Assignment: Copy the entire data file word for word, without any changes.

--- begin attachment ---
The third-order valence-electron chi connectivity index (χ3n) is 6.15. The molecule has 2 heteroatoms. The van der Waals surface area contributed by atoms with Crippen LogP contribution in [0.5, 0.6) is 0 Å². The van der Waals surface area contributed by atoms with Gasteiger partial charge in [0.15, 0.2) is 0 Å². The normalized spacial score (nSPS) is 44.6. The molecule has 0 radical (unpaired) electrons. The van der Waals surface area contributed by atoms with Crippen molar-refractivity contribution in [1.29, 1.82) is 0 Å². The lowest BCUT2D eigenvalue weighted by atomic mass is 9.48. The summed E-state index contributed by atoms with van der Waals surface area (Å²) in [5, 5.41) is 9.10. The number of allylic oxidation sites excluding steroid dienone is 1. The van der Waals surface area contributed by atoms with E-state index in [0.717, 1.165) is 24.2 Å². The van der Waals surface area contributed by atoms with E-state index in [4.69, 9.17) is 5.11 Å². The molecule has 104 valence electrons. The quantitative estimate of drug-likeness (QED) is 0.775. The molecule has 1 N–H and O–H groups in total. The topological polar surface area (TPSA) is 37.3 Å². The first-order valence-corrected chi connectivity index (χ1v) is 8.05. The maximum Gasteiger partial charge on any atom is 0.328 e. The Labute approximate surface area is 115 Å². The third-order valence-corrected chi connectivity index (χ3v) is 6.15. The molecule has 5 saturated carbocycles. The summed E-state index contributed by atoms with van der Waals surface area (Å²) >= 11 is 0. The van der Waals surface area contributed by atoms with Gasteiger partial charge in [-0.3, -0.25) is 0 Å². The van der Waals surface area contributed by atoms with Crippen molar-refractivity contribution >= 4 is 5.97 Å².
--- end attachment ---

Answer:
The third-order valence-electron chi connectivity index (χ3n) is 6.15. The molecule has 2 heteroatoms. The van der Waals surface area contributed by atoms with Crippen LogP contribution in [0.5, 0.6) is 0 Å². The van der Waals surface area contributed by atoms with Gasteiger partial charge in [0.15, 0.2) is 0 Å². The normalized spacial score (nSPS) is 44.6. The molecule has 0 radical (unpaired) electrons. The van der Waals surface area contributed by atoms with Crippen molar-refractivity contribution in [1.29, 1.82) is 0 Å². The lowest BCUT2D eigenvalue weighted by atomic mass is 9.48. The summed E-state index contributed by atoms with van der Waals surface area (Å²) in [5, 5.41) is 9.10. The number of allylic oxidation sites excluding steroid dienone is 1. The van der Waals surface area contributed by atoms with E-state index in [0.717, 1.165) is 24.2 Å². The van der Waals surface area contributed by atoms with E-state index in [4.69, 9.17) is 5.11 Å². The molecule has 104 valence electrons. The quantitative estimate of drug-likeness (QED) is 0.775. The molecule has 1 N–H and O–H groups in total. The topological polar surface area (TPSA) is 37.3 Å². The first-order valence-corrected chi connectivity index (χ1v) is 8.05. The maximum Gasteiger partial charge on any atom is 0.328 e. The Labute approximate surface area is 115 Å². The third-order valence-corrected chi connectivity index (χ3v) is 6.15. The molecule has 5 saturated carbocycles. The summed E-state index contributed by atoms with van der Waals surface area (Å²) >= 11 is 0. The van der Waals surface area contributed by atoms with Gasteiger partial charge in [-0.3, -0.25) is 0 Å². The van der Waals surface area contributed by atoms with Crippen molar-refractivity contribution >= 4 is 5.97 Å².